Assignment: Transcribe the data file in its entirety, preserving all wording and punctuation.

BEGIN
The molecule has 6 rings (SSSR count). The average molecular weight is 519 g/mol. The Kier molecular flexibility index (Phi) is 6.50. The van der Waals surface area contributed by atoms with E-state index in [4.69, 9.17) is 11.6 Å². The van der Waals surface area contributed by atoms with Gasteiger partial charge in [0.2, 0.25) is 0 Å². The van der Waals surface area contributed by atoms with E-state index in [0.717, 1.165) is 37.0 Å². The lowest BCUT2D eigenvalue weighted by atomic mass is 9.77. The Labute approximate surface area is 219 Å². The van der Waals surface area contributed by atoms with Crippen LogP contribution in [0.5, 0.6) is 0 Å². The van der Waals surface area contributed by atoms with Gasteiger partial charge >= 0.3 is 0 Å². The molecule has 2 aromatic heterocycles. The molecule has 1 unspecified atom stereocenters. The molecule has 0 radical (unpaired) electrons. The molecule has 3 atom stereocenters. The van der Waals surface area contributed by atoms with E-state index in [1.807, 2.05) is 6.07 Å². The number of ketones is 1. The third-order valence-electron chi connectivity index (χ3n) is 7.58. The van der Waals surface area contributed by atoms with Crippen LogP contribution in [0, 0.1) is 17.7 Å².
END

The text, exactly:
The molecule has 6 rings (SSSR count). The average molecular weight is 519 g/mol. The Kier molecular flexibility index (Phi) is 6.50. The van der Waals surface area contributed by atoms with E-state index in [4.69, 9.17) is 11.6 Å². The van der Waals surface area contributed by atoms with Gasteiger partial charge in [0.2, 0.25) is 0 Å². The van der Waals surface area contributed by atoms with E-state index in [0.717, 1.165) is 37.0 Å². The lowest BCUT2D eigenvalue weighted by atomic mass is 9.77. The Labute approximate surface area is 219 Å². The van der Waals surface area contributed by atoms with Crippen LogP contribution in [0.5, 0.6) is 0 Å². The van der Waals surface area contributed by atoms with Gasteiger partial charge >= 0.3 is 0 Å². The molecule has 2 aromatic heterocycles. The molecule has 1 unspecified atom stereocenters. The molecule has 0 radical (unpaired) electrons. The molecule has 3 atom stereocenters. The van der Waals surface area contributed by atoms with E-state index in [1.807, 2.05) is 6.07 Å². The number of ketones is 1. The third-order valence-electron chi connectivity index (χ3n) is 7.58. The van der Waals surface area contributed by atoms with Crippen LogP contribution in [0, 0.1) is 17.7 Å².